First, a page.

Excellencies, distinguished colleagues,
Welcome to the Informal Panel on “Addressing the vulnerability and exclusion of persons with disabilities: the situation of women and girls, children’s right to education, disasters and humanitarian crisis.”
According to the World Report on Disability, approximately one billion people (about 15 per cent of the world’s population) live with disabilities and frequently encounter a myriad of physical and social obstacles. They often lack the opportunities of the mainstream population and are usually among the most marginalized in society. Disabled people are not “less than others”, they are “more”, more vulnerable. This is why they deserve to enjoy the same rights as everybody else, which is possible only if the institutional framework is sound and solid.
Today we will focus on three different yet linked aspects of the issue of vulnerability.
First, women. The persistence of certain cultural, legal and institutional barriers makes women and girls with disabilities the victims of two-fold discrimination: as women and as persons with disabilities. Much has been written on discrimination against women, but very little has been done so far to deal adequately with the problem of disabled women. The few attempts made have been based on a mistaken approach that treats the acute problem of disability as a category of the general discourse on discrimination against women. But sex and disability are two separate factors that, when combined in the same person, usually reinforce each other and compound prejudices.
The main question there is how we can overcome this discrimination and exclusion. We should discuss on past experiences and best practices to move forward and to find out the remaining challenges.
Our second point is on children. In the world living with a disability, at least one in ten are children. In other words, an estimated 93 to 150 million children live with disabilities. Children with disabilities are more likely to drop out of school than any other vulnerable group, even in countries with high primary school enrollment rates. Poverty, malnutrition, poor health, illiteracy, and lack of access to proper sanitary conditions or clean water aggravate the consequences of existing disabilities. In many countries there is little relevant data to identify the number of disabled children. There are also no effective policies to address their needs and give them access to a quality education. And even when such policies are in place, there is a shortage of funding to build accessible buildings, train teachers in inclusive education, and scale up successful local pilot programs to the national level.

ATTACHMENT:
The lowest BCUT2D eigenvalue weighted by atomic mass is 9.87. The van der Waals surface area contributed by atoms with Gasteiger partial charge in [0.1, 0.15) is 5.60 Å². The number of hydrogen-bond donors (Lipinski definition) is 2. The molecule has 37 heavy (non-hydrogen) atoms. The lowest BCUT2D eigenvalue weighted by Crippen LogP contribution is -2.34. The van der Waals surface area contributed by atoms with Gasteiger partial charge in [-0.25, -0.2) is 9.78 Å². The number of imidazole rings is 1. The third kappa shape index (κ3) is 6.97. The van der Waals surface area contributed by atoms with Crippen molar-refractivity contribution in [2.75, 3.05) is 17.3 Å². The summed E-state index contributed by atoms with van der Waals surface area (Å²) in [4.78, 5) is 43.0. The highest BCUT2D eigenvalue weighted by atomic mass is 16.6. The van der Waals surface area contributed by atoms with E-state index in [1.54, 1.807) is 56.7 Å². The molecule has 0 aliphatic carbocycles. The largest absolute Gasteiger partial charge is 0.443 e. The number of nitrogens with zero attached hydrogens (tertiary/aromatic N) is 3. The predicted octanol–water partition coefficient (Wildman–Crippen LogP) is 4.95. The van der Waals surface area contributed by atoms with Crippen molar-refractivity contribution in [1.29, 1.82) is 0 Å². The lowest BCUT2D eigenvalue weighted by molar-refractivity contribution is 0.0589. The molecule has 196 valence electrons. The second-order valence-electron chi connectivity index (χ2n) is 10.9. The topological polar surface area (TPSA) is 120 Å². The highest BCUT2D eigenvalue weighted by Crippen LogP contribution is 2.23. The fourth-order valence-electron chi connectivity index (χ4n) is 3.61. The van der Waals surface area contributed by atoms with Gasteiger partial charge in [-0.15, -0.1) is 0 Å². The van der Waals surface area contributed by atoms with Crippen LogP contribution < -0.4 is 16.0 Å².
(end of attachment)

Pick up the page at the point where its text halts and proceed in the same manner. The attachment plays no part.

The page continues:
Here, I believe the key question we have to ask ourselves relates to education, as a warning signal but also as a means of emancipation. We may discuss how to reduce the gap between children with and without disabilities and how we can address disability since the early childhood.
Our third point relates to risk and humanitarian emergencies. The CRPD pays particular attention to these situations and calls on States to undertake “all necessary measures to ensure the protection and safety of persons with disabilities in situations of risk, including situations of armed conflict, humanitarian emergencies and the occurrence of natural disasters.” Several studies show that including the needs and voices of persons with disabilities at all stages of the disaster management process, and especially during planning and preparedness, can significantly reduce their vulnerability and increase the effectiveness of Government response and recovery efforts.
Despite an increasing worldwide focus on disaster risk reduction as opposed to mere disaster response, however, many cities and related Government agencies fail to adequately plan for – or include – persons with disabilities in their disaster management activities. This leads to sharp inequities in access to immediate response and in long-term recovery resources for people who have disabilities prior to a disaster and those who acquire a disability as a result of one. In this context the higher degree of vulnerability of disabled people is just evident. The critical and all-embracing question here is the following: how to contribute to build disability–inclusive disaster risk resilience communities? Let us also think about the terrible humanitarian emergency that Italy – as many other countries in the Mediterranean – is experiencing at the present time receiving many thousands of people trying to reach the European shores in search for a better life. Also in this case, we should reflect upon the conditions of those migrants with disabilities that need more attention from our side.
I believe we have now much food for thoughts and for brainstorming. But I want to make just two further points, which in my opinion are the pillars on which to elaborate strategies.
First: any answer, any strategy has to be achieved through the constant active involvement of persons with disabilities, including their representative organizations, in the development and implementation of legislation and policies and in all the relevant decision-making processes. This is a key element in achieving the goals of the CRPD.
Second: We have to reason having in mind the Post-2015 Development Agenda scenario, that is a scenario where the rights of persons with disabilities are fully included. We can’t repeat the error of the Millennium Development Goals, where the absence of disability represented a tremendous missed opportunity.
Last but not least: I kindly ask you to be concise and respect the informal format of this panel. With this in mind, I have no doubt that we will have a most lively and interactive discussion.
I now give the floor to our first panelist, H.E. Amb. Walton Alfonso Webson, Permanent Representative of Antigua and Barbuda.